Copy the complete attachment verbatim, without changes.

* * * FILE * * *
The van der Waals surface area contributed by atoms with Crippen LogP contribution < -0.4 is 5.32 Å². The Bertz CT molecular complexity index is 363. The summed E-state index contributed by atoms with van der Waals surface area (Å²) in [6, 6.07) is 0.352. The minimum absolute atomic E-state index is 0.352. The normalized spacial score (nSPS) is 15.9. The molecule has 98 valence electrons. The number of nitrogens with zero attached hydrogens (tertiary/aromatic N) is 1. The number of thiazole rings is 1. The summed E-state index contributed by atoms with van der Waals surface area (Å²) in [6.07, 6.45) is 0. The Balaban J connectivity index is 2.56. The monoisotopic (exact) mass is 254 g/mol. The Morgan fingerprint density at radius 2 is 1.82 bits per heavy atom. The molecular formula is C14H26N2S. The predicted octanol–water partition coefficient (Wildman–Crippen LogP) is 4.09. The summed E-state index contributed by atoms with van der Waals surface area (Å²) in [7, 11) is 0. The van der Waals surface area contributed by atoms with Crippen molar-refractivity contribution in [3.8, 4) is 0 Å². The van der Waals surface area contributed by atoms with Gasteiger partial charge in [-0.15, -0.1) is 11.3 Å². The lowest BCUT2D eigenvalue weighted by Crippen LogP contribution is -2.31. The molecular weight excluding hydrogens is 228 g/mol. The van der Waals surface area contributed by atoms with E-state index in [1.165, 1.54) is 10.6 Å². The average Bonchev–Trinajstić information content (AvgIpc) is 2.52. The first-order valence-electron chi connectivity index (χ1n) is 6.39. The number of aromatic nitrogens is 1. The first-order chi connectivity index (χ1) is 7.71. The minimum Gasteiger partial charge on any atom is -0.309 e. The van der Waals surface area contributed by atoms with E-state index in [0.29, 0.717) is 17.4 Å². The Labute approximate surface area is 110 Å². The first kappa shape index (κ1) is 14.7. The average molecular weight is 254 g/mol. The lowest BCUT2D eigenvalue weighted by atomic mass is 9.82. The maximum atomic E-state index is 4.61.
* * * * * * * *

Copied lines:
The van der Waals surface area contributed by atoms with Crippen LogP contribution < -0.4 is 5.32 Å². The Bertz CT molecular complexity index is 363. The summed E-state index contributed by atoms with van der Waals surface area (Å²) in [6, 6.07) is 0.352. The minimum absolute atomic E-state index is 0.352. The normalized spacial score (nSPS) is 15.9. The molecule has 98 valence electrons. The number of nitrogens with zero attached hydrogens (tertiary/aromatic N) is 1. The number of thiazole rings is 1. The summed E-state index contributed by atoms with van der Waals surface area (Å²) in [6.07, 6.45) is 0. The Balaban J connectivity index is 2.56. The monoisotopic (exact) mass is 254 g/mol. The Morgan fingerprint density at radius 2 is 1.82 bits per heavy atom. The molecular formula is C14H26N2S. The predicted octanol–water partition coefficient (Wildman–Crippen LogP) is 4.09. The summed E-state index contributed by atoms with van der Waals surface area (Å²) in [7, 11) is 0. The van der Waals surface area contributed by atoms with Crippen molar-refractivity contribution in [3.8, 4) is 0 Å². The van der Waals surface area contributed by atoms with Gasteiger partial charge in [-0.15, -0.1) is 11.3 Å². The lowest BCUT2D eigenvalue weighted by Crippen LogP contribution is -2.31. The molecular weight excluding hydrogens is 228 g/mol. The van der Waals surface area contributed by atoms with E-state index in [1.165, 1.54) is 10.6 Å². The average Bonchev–Trinajstić information content (AvgIpc) is 2.52. The first-order valence-electron chi connectivity index (χ1n) is 6.39. The number of aromatic nitrogens is 1. The first-order chi connectivity index (χ1) is 7.71. The minimum Gasteiger partial charge on any atom is -0.309 e. The van der Waals surface area contributed by atoms with E-state index in [0.29, 0.717) is 17.4 Å². The Labute approximate surface area is 110 Å². The first kappa shape index (κ1) is 14.7. The average molecular weight is 254 g/mol. The lowest BCUT2D eigenvalue weighted by atomic mass is 9.82. The maximum atomic E-state index is 4.61.